(2) Non-base year records. A school food authority shall ensure that non-base year records pertaining to total daily meal count information, edit checks and on-site review documentation are retained for schools under Provision 2 and Provision 3. In addition, a school food authority shall ensure that non-base year records pertaining to annual enrollment data and the number of operating days, which are used to adjust the level of assistance, are retained for schools under Provision 3. Such records shall be retained for three years after submission of the final Claim for Reimbursement for the fiscal year. School food authorities that are granted an extension of a provision shall retain records of the available and approved socioeconomic data which is used to determine the income level of the school's population for the base year and year(s) in which extension(s) are made. In addition, State agencies must also retain records of the available and approved socioeconomic data which is used to determine the income level of the school's population for the base year and year(s) in which extensions are made. Such records shall be retained at both the school food authority level and at the State agency during the period the provision is in effect, including all extensions, plus 3 fiscal years after the submission of the last Claim for Reimbursement which employed base year data. If audit findings have not been resolved, records shall be retained beyond the 3-year period as long as required for the resolution of the issues raised by the audit.

(h) Availability of documentation. Upon request, the school food authority shall make documentation including enrollment data, participation data, available and approved socioeconomic data that was used to grant the extension, if applicable, or other data available at any reasonable time for monitoring and audit purposes. In addition, upon request from FNS, school food authorities under Provision 2 or Provision 3, or State agencies shall submit to FNS all data and documentation used in granting extensions including documentation as specified in paragraphs (g) and (h) of this section.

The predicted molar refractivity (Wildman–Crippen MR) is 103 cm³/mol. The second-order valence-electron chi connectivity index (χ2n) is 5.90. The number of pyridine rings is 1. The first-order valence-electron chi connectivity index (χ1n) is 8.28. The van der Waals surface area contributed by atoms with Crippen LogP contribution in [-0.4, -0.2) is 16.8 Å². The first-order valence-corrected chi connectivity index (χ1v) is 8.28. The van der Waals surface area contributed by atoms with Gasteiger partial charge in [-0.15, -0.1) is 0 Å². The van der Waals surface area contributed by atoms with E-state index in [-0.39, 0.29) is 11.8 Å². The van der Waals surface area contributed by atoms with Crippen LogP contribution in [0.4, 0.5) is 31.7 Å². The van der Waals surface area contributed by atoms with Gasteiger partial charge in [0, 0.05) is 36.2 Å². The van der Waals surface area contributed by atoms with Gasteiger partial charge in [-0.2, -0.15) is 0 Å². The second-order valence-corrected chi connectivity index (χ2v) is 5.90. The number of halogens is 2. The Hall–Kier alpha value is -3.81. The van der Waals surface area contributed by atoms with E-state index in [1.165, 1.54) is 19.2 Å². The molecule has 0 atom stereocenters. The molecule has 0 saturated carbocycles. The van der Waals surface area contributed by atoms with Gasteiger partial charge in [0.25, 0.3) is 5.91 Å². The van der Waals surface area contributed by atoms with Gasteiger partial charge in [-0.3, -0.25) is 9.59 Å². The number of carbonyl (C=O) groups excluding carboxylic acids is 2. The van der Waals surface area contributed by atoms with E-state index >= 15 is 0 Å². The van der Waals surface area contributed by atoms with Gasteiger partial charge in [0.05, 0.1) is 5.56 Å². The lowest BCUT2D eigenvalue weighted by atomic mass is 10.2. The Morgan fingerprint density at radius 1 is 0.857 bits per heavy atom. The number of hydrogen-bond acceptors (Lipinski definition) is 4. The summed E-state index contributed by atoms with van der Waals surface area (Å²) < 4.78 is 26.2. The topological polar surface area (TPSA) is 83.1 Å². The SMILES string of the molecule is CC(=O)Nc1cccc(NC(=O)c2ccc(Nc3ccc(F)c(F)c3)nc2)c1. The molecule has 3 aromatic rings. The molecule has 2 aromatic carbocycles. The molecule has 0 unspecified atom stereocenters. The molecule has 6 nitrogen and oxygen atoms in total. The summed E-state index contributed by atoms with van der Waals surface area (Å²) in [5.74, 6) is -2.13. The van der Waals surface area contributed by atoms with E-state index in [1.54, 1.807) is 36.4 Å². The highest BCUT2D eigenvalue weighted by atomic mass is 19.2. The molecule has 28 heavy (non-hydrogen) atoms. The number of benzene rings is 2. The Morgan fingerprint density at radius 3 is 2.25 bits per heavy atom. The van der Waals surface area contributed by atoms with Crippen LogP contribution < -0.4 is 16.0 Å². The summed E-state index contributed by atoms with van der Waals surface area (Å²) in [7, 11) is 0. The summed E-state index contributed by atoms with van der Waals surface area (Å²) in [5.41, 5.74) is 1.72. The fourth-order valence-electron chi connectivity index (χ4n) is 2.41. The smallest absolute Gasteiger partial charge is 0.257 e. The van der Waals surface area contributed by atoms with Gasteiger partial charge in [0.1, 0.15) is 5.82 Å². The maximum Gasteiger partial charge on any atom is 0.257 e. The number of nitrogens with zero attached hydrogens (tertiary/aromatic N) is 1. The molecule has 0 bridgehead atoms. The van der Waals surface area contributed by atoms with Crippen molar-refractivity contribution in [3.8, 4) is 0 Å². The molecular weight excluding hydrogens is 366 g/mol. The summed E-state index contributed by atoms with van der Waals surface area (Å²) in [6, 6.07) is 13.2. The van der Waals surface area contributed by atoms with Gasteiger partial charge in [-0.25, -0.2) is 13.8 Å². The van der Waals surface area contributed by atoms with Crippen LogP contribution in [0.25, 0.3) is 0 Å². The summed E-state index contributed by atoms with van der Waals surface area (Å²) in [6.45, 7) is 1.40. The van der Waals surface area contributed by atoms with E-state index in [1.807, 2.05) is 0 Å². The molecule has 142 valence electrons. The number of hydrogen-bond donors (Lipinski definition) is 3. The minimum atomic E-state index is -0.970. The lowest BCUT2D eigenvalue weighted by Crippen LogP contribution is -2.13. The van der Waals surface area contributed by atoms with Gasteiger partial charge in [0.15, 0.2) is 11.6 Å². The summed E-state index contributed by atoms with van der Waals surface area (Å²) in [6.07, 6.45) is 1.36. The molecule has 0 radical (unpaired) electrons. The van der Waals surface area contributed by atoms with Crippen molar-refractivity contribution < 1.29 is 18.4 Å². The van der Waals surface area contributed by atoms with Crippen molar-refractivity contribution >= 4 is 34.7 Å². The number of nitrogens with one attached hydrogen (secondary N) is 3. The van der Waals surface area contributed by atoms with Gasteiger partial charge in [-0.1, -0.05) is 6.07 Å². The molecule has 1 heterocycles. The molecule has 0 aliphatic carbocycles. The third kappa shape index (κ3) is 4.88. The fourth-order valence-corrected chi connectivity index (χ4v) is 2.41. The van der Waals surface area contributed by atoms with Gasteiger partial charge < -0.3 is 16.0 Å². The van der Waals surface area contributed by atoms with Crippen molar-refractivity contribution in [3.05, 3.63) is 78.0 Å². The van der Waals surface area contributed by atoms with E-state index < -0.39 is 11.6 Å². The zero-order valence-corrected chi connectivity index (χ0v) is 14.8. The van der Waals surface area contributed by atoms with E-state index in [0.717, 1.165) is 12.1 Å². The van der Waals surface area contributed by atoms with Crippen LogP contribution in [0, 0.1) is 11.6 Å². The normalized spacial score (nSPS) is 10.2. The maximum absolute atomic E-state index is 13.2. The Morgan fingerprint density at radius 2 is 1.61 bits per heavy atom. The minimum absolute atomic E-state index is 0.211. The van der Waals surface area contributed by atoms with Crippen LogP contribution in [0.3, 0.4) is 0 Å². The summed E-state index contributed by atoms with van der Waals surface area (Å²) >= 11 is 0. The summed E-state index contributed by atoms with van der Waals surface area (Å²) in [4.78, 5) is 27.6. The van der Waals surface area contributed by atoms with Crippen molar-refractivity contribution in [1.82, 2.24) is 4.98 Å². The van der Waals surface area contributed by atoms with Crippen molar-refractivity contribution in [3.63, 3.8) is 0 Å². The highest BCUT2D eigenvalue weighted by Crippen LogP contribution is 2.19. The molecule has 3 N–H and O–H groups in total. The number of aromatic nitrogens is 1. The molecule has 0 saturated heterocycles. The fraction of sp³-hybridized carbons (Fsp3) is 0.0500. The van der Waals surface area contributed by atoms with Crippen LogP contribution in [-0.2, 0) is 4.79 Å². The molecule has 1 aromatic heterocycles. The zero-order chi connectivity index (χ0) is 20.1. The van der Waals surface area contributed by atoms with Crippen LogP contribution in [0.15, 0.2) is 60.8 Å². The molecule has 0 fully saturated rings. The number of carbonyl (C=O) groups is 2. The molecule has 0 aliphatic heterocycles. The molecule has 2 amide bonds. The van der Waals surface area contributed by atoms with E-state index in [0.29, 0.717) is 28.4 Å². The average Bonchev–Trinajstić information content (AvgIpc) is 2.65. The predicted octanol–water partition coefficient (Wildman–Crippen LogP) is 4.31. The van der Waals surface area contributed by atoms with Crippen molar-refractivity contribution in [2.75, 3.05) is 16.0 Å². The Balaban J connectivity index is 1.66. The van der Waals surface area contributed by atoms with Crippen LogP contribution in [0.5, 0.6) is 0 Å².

(i) Return to standard meal counting and claiming. A school food authority may return a school to standard notification, certification and counting procedures at any time if standard procedures better suit the school's program needs. The school food Start Printed Page 5804authority will then notify the State agency.

(j) Puerto Rico and Virgin Islands. Puerto Rico and the Virgin Islands, where a statistical survey procedure is permitted in lieu of eligibility determinations for each child, may either maintain their standard procedures in accordance with § 245.4 or may opt for Provision 2 or Provision 3 provided the eligibility requirements as set forth in paragraphs (a), (b), (c), (d) and (e) as applicable, of this section are met.

(k) Statistical income measurements. Statistical income measurements that are used under this part shall meet the following standards:

(1) The sample frame shall be limited to enrolled students who have access to the school meals program,

(2) A sample of enrolled students shall be randomly selected from the sample frame,

(3) The response rate to the survey shall be at least 80 percent,

(4) The number of households that complete the survey shall be sufficiently large so that it can be asserted with 95 percent confidence that the true percentage of students who are enrolled in the school, have access to the school meals program, and are eligible for free meals is within plus or minus 2.5 percentage points of the point estimate determined from the sample, and,

(5) To minimize statistical bias, data from all households that complete the survey must be used when calculating the enrollment based claiming percentages for § 245.9(c)(2)(iii) and § 245.9(e)(2)(iii) of this section.

4. In § 245.11, a new paragraph (h) is added to read as follows:

Action by State agencies and FNSROs.
* * * * *

(h) The State agency shall take action to ensure the proper implementation of Provisions 1, 2, and 3. Such action shall include: